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[Problem B
| 1994 Regional problem set
| My ACM problem archive
| my home page]

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Problem A

Mapping the Swaps

Sorting an array can be done by swapping certain pairs of adjacent
entries in the array. This is the fundamental technique used in the
well-known bubble sort. If we list the identities of the pairs to be
swapped, in the sequence they are to be swapped, we obtain what might
be called a swap map. For example, suppose we wish to sort the array
A whose elements are 3, 2, and 1 in that order. If the subscripts for
this array are 1, 2, and 3, sorting the array can be accomplished by
swapping A2 and A3, then swapping A1 and A2, and finally swapping A2
and A3. If a pair is identified in a swap map by indicating the
subscript of the first element of the pair to be swapped, then this
sorting process would be characterized with the swap map 2 1 2.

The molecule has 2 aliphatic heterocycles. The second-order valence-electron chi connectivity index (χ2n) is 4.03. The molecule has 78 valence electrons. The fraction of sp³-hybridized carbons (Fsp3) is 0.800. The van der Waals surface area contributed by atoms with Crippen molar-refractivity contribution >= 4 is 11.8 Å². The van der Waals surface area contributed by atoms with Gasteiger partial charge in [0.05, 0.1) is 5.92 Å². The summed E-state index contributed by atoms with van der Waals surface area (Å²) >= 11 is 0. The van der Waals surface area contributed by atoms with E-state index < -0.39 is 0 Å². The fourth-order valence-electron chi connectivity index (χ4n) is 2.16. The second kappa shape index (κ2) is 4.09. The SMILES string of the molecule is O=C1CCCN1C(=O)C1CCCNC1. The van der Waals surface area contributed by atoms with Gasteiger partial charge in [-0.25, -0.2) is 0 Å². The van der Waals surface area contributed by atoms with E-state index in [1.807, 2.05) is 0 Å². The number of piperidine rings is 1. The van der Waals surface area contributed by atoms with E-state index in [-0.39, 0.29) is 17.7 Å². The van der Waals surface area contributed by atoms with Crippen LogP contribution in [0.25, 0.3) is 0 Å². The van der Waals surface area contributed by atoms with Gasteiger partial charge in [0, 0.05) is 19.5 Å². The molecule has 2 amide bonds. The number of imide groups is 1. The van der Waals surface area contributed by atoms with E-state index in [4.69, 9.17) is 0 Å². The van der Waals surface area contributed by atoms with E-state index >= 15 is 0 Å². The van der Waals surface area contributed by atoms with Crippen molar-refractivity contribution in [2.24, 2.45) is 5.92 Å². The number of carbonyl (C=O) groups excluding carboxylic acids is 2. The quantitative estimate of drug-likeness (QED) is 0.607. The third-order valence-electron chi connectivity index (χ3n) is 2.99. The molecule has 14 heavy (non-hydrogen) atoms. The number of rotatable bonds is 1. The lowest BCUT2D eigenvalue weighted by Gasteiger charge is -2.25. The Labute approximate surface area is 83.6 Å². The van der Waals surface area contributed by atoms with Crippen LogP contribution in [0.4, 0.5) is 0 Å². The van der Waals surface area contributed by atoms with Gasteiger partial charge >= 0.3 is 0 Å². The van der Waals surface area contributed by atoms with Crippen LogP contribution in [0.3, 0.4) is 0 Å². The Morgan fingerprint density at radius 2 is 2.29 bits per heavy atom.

It is instructive to note that there may be many ways in which
swapping of adjacent array entries can be used to sort an array. The
previous array, containing 3 2 1, could also be sorted by swapping A1
and A2, then swapping A2 and A3, and finally swapping A1 and A2 again.
The swap map that describes this sorting sequence is 1 2 1.

For a given array, how many different swap maps exist? A little
thought will show that there are an infinite number of swap maps,
since sequential swapping of an arbitrary pair of elements will not
change the order of the elements. Thus the swap map 1 1 1 2 1 will
also leave our array elements in ascending order. But how many swap
maps of minimum size will place a given array in order? That is the
question you are to answer in this problem.

The input data will contain an arbitrary number of test cases,
followed by a single 0. Each test case will have a integer n that
gives the size of an array, and will be followed by the n integer
values in the array. For each test case, print a message similar to
those shown in the sample output below. In no test case will n be
larger than 5.

Sample Input

2 9 7
2 12 50
3 3 2 1
3 9 1 5
0

### Expected Output

There are 1 swap maps for input data set 1.
There are 0 swap maps for input data set 2.
There are 2 swap maps for input data set 3.
There are 1 swap maps for input data set 4.

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Ed Karrels.

Last updated September 20, 1999